There is a traditional saying of ancient wisdom: 'A threshold is a sacred thing. In some places of the world, in some traditional cultures and in monastic life, this is still remembered. It is something, however, that we often forget today. To take time to pause at a threshold - be it a place, or a moment between one action and the next - is to show reverence for the handling of space and time, and respect for those who we meet. Pausing allows us to let go of all the demands and expectations of the previous activity, and to prepare for the encounter with another. Esther de Waal explores what this ancient wisdom has to teach us about our public lives in the world today.
My soul waits for the Lord,
More than those who watch for the morning,
More than those who watch for the morning.
Out of the depths I have cried to you, O Lord hear my voice.
With my whole heart I want to praise you, O Lord hear my voice.
If You Lord should mark iniquities
Who could stand?
Who could stand?
I will wait for the Lord, my soul waits
And in His word do I hope.
Based on Psalm 130 these words were written by Larry & Pearl Brick for a song called ‘I Will Wait’ on their 1989 album ‘See-through Servant’. Northumbria Community use the song in their Evening Prayer liturgy.
Printing and Sizing:
This item is 105mmX148mm and is printed on 300gsm gloss card stock. Each card is blank inside, has its title and copyright details on the back and is individually wrapped in cellophane with an envelope.
Anna's first solo album includes some of her 'signature' pieces as well as some songs of her own. Some of you will recognise familiar words from the Complines in Celtic Daily Prayer drawn from Carmina Gadelica and other traditional sources. Here they are set to Anna's own music which has emerged over the years of saying and singing these night-time prayers with her children, Joel and Martha. Anna says, 'I hope you will want to play this album often and that it will capture something of the rhythm of the tides, the sounds of the island and also its stillness.'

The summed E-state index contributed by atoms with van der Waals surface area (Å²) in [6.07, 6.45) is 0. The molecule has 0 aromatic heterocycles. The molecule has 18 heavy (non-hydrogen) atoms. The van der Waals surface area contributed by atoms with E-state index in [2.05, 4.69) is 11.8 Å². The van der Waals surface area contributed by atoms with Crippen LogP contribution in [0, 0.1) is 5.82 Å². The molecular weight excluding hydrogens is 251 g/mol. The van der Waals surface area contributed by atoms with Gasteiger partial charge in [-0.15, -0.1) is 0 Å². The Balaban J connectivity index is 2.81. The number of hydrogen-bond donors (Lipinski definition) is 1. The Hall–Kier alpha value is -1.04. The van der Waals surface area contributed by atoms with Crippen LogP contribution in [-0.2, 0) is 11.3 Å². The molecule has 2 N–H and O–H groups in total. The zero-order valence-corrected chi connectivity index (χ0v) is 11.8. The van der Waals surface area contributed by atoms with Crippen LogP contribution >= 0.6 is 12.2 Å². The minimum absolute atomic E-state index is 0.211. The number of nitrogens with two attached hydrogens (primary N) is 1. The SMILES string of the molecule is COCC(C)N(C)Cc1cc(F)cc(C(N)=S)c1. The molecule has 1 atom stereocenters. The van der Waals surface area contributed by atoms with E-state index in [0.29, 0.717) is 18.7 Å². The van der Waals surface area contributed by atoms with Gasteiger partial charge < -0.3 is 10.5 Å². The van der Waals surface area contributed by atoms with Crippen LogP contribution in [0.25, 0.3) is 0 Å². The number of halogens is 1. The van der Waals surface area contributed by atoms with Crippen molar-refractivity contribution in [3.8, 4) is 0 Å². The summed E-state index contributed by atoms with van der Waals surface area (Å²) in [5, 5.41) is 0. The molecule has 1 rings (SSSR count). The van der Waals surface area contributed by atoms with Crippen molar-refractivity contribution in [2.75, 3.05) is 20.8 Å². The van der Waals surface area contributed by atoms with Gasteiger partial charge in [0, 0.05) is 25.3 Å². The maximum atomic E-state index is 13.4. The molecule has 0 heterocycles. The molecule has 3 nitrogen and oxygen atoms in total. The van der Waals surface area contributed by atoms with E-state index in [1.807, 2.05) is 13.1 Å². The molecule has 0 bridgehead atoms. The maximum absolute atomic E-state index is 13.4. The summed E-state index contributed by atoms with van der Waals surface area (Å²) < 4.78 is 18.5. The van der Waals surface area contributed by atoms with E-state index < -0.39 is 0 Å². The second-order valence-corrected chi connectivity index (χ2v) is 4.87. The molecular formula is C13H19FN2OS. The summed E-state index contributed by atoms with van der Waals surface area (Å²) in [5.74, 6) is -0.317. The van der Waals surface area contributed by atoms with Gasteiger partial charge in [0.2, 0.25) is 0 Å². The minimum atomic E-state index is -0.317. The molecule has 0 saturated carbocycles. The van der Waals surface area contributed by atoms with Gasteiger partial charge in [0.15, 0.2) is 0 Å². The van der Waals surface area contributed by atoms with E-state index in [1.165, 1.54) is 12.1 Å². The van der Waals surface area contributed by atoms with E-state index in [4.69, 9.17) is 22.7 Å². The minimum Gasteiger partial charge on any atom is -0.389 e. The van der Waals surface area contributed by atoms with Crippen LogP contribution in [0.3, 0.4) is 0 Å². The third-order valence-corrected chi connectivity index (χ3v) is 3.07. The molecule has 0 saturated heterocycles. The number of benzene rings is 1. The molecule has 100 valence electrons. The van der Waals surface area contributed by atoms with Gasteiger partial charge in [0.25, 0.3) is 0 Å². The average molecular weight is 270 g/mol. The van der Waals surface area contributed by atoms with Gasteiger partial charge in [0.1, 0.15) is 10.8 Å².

The Return of the Prodigal Son by Henri Nouwen
A chance encounter with a reproduction of Rembrandt’s The Return of the Prodigal Son catapulted Henri Nouwen on a long spiritual adventure. Here he shares the deeply personal and resonant meditation that led him to discover the place within which God has chosen to dwell.
In seizing the inspiration that came to him through Rembrandt’s depiction of the powerful Gospel story, Henri Nouwen probes the several movements of the parable: the younger son’s return, the father’s restoration of sonship, the elder son’s vengefulness, and the father’s compassion. In his reflection on Rembrandt in light of his own life journey, the author evokes the powerful drama of the parable in a rich, captivating way that is sure to reverberate in the hearts of readers. The themes of homecoming, affirmation, and reconciliation will be newly discovered by all who have known loneliness, dejection, jealousy, or anger. The challenge to love as the father and be loved as the son will be seen as the ultimate revelation of the parable known to Christians through time, and here represented with a vigour and power fresh for our times.